Knitting Factory Presents
Shakey Graves, David Ramirez
"The first album was me wanting to burn down my life, cut my hair off, and run screaming into the woods," says Alejandro Rose-Garcia. "This album is the trials and tribulations of becoming domesticated, letting people into your world and letting go of selfishness -- the story of becoming a pair, losing that, and reconciling with the loss and gain of love."
Rose-Garcia is professionally known as Shakey Graves, and with his new record, "And the War Came," he extends the ground -- emotionally and sonically -- broken by his 2011 self-released debut album, "Roll the Bones," which brought him national acclaim and, three years later, still ranks near the top of Bandcamp's digital best-seller charts.
"Roll the Bones" established the powerful, mesmerizing Shakey Graves sound of Rose-Garcia accompanying himself on guitar and a handmade kick drum built out of an old suitcase. NPR Music named him one of 10 artists music fans "should've known in 2012," describing him as "astonishing...unclassifiably original. And frighteningly good." Paste included him in a "Best of What's Next" feature, praising his "gnarly composite of blues and folk," while The New York Times observed that Shakey Graves "makes the one-man band approach look effortless.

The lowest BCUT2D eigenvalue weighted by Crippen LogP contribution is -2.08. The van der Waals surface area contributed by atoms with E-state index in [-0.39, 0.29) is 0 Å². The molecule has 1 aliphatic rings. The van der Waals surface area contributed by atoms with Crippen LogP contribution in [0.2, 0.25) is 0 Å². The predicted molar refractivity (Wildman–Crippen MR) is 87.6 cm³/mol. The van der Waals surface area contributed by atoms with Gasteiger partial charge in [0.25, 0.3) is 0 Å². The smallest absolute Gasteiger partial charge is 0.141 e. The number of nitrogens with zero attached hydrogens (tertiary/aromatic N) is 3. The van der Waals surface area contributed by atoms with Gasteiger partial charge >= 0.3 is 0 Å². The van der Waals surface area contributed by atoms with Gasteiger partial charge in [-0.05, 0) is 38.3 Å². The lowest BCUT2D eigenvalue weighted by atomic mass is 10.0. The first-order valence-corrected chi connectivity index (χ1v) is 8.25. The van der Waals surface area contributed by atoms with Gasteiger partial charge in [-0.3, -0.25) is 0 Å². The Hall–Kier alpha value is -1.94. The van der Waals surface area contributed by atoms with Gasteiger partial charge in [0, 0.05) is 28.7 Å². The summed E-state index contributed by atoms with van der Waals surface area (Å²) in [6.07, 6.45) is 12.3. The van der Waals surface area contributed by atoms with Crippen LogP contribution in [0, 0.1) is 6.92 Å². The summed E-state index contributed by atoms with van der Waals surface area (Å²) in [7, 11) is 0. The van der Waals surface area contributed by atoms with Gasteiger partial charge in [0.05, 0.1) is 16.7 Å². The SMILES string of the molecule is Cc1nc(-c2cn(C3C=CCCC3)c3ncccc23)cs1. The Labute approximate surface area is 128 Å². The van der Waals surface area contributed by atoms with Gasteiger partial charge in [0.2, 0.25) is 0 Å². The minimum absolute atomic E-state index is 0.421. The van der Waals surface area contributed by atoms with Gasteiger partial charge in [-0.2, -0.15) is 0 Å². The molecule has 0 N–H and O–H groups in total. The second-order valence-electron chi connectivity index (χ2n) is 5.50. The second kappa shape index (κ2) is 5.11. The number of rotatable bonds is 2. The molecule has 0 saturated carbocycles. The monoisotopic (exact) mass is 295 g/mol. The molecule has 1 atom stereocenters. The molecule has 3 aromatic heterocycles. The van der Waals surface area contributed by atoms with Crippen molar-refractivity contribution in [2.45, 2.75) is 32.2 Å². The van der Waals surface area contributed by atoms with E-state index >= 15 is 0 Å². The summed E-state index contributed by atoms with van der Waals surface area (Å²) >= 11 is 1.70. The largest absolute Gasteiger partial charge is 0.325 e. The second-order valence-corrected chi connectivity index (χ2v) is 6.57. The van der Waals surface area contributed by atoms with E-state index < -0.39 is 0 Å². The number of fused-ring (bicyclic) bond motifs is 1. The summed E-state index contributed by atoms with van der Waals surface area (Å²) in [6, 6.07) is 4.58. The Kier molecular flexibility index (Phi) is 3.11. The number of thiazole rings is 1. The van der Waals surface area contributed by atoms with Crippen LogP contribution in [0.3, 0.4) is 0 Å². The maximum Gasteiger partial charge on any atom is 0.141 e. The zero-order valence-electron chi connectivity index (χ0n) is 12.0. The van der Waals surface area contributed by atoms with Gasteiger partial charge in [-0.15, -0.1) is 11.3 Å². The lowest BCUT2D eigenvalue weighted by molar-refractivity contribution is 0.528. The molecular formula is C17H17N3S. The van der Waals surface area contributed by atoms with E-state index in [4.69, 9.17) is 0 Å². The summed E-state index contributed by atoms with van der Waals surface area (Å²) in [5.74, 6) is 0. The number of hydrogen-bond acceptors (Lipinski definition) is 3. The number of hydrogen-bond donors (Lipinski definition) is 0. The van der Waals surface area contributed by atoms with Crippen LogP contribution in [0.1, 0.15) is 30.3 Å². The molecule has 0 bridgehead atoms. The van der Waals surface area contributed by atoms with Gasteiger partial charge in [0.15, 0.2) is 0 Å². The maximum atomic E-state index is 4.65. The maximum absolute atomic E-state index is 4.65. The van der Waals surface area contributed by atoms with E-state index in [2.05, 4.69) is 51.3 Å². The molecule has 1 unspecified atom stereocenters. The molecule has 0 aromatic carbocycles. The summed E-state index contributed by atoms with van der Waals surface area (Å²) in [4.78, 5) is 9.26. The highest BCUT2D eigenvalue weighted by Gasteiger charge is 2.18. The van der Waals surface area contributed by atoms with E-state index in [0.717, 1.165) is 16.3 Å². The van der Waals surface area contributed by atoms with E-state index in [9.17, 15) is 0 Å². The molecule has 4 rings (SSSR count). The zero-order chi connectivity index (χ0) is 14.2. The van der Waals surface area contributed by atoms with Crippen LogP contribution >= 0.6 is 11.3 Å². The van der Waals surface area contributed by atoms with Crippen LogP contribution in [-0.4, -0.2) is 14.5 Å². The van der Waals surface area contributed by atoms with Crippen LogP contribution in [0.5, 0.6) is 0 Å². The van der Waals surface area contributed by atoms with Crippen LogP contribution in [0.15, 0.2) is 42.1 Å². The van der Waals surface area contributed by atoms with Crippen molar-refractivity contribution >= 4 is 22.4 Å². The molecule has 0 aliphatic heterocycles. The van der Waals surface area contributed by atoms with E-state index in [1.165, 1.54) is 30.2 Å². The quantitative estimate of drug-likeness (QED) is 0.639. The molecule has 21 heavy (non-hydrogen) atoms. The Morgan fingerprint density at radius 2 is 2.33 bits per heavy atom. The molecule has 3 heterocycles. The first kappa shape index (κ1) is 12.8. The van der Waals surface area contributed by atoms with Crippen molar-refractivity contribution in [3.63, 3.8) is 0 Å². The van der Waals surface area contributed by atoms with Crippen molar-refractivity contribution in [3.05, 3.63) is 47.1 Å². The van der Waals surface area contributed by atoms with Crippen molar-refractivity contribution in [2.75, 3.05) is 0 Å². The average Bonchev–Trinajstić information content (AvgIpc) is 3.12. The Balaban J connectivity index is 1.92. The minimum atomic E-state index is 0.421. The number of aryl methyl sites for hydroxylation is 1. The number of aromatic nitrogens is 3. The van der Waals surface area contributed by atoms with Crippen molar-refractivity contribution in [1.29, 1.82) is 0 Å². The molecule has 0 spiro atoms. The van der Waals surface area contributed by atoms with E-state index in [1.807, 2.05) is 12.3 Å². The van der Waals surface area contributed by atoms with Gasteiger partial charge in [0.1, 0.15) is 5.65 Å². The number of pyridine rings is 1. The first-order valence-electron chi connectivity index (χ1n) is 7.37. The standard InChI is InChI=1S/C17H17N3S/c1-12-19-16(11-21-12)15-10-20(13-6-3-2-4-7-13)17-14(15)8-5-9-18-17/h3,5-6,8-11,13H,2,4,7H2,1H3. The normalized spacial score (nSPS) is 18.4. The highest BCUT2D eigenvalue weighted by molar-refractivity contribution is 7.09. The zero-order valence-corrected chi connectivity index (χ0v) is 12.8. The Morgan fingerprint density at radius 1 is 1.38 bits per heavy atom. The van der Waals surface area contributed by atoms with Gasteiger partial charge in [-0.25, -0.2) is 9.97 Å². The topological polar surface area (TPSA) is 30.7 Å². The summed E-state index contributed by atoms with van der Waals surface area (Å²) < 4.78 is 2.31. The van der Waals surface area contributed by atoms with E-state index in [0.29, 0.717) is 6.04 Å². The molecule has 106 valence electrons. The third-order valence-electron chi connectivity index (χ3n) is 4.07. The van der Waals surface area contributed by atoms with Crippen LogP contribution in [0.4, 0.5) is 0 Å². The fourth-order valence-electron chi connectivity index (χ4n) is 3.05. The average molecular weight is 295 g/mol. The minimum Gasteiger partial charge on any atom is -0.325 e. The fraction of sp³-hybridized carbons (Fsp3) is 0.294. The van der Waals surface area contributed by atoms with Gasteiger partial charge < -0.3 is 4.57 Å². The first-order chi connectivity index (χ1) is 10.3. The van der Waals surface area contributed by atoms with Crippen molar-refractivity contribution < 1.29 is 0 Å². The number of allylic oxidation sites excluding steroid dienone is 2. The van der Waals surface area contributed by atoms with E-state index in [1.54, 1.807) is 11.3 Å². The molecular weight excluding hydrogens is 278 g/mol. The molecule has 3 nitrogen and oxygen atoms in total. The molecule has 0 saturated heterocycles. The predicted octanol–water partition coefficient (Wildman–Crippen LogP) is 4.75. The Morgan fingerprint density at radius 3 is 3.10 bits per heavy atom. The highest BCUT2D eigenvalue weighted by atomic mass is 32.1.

But while this distinctive arrangement continued to earn him an ever-expanding fan base on the road, Rose-Garcia knew that he wanted the follow-up to achieve something different. "With the first album, I didn't have any expectations except my own," he says. "This time, I was making something people were going to listen to out of the gate. I tried to maintain everything I enjoy about recording, the weird homemade aspect, but I was seeking a new, shining sound quality. The concepts for the songs are a little bigger. This is not the 'Mr, Folk, Hobo Mountain' album -- it's more of the Cyborg Shakey Graves. It's definitely the next step in the staircase."
An experienced actor who had a recurring role on "Friday Night Lights" and appeared in several of Robert Rodriguez films, Rose-Garcia started making music as part of New York City's "anti-folk" scene. While knocking around the underground music community in Los Angeles, he saw a performance by one-man band Bob Log III that pointed his work in a new direction. Since returning to Austin, Rose-Garcia has become so closely associated with his hometown that for the last three years, Austin has celebrated "Shakey Graves Day" by mayoral proclamation.